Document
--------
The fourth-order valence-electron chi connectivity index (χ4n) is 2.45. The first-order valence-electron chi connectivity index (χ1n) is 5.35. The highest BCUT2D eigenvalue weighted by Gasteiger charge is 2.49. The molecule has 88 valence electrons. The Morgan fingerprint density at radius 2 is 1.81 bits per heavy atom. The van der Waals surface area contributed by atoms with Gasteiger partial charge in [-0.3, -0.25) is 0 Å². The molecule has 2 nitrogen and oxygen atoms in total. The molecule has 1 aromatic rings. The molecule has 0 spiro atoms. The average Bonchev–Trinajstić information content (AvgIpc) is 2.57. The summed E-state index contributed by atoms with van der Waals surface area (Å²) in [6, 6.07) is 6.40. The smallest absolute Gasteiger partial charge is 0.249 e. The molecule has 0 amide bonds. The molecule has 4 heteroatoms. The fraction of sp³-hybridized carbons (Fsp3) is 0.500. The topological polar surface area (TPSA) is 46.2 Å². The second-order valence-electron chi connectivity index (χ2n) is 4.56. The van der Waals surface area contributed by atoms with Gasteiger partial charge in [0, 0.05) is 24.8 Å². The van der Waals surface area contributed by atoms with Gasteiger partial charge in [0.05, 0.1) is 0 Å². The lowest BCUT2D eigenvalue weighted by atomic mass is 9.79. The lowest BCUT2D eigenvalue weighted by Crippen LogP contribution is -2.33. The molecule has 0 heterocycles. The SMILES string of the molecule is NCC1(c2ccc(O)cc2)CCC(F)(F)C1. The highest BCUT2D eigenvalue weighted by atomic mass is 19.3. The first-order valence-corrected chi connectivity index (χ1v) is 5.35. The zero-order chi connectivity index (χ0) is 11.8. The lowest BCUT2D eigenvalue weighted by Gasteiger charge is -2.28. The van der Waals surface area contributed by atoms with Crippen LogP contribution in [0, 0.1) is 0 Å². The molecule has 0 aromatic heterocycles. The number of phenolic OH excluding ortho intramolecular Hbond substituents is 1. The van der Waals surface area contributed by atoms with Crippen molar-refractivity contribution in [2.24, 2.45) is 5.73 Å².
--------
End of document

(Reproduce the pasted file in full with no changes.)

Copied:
The fourth-order valence-electron chi connectivity index (χ4n) is 2.45. The first-order valence-electron chi connectivity index (χ1n) is 5.35. The highest BCUT2D eigenvalue weighted by Gasteiger charge is 2.49. The molecule has 88 valence electrons. The Morgan fingerprint density at radius 2 is 1.81 bits per heavy atom. The van der Waals surface area contributed by atoms with Gasteiger partial charge in [-0.3, -0.25) is 0 Å². The molecule has 2 nitrogen and oxygen atoms in total. The molecule has 1 aromatic rings. The molecule has 0 spiro atoms. The average Bonchev–Trinajstić information content (AvgIpc) is 2.57. The summed E-state index contributed by atoms with van der Waals surface area (Å²) in [6, 6.07) is 6.40. The smallest absolute Gasteiger partial charge is 0.249 e. The molecule has 0 amide bonds. The molecule has 4 heteroatoms. The fraction of sp³-hybridized carbons (Fsp3) is 0.500. The topological polar surface area (TPSA) is 46.2 Å². The second-order valence-electron chi connectivity index (χ2n) is 4.56. The van der Waals surface area contributed by atoms with Gasteiger partial charge in [0, 0.05) is 24.8 Å². The van der Waals surface area contributed by atoms with Gasteiger partial charge in [0.05, 0.1) is 0 Å². The lowest BCUT2D eigenvalue weighted by atomic mass is 9.79. The lowest BCUT2D eigenvalue weighted by Crippen LogP contribution is -2.33. The molecule has 0 heterocycles. The SMILES string of the molecule is NCC1(c2ccc(O)cc2)CCC(F)(F)C1. The highest BCUT2D eigenvalue weighted by atomic mass is 19.3. The first-order valence-corrected chi connectivity index (χ1v) is 5.35. The zero-order chi connectivity index (χ0) is 11.8. The lowest BCUT2D eigenvalue weighted by Gasteiger charge is -2.28. The van der Waals surface area contributed by atoms with Crippen LogP contribution in [0, 0.1) is 0 Å². The molecule has 0 aromatic heterocycles. The number of phenolic OH excluding ortho intramolecular Hbond substituents is 1. The van der Waals surface area contributed by atoms with Crippen molar-refractivity contribution in [2.24, 2.45) is 5.73 Å².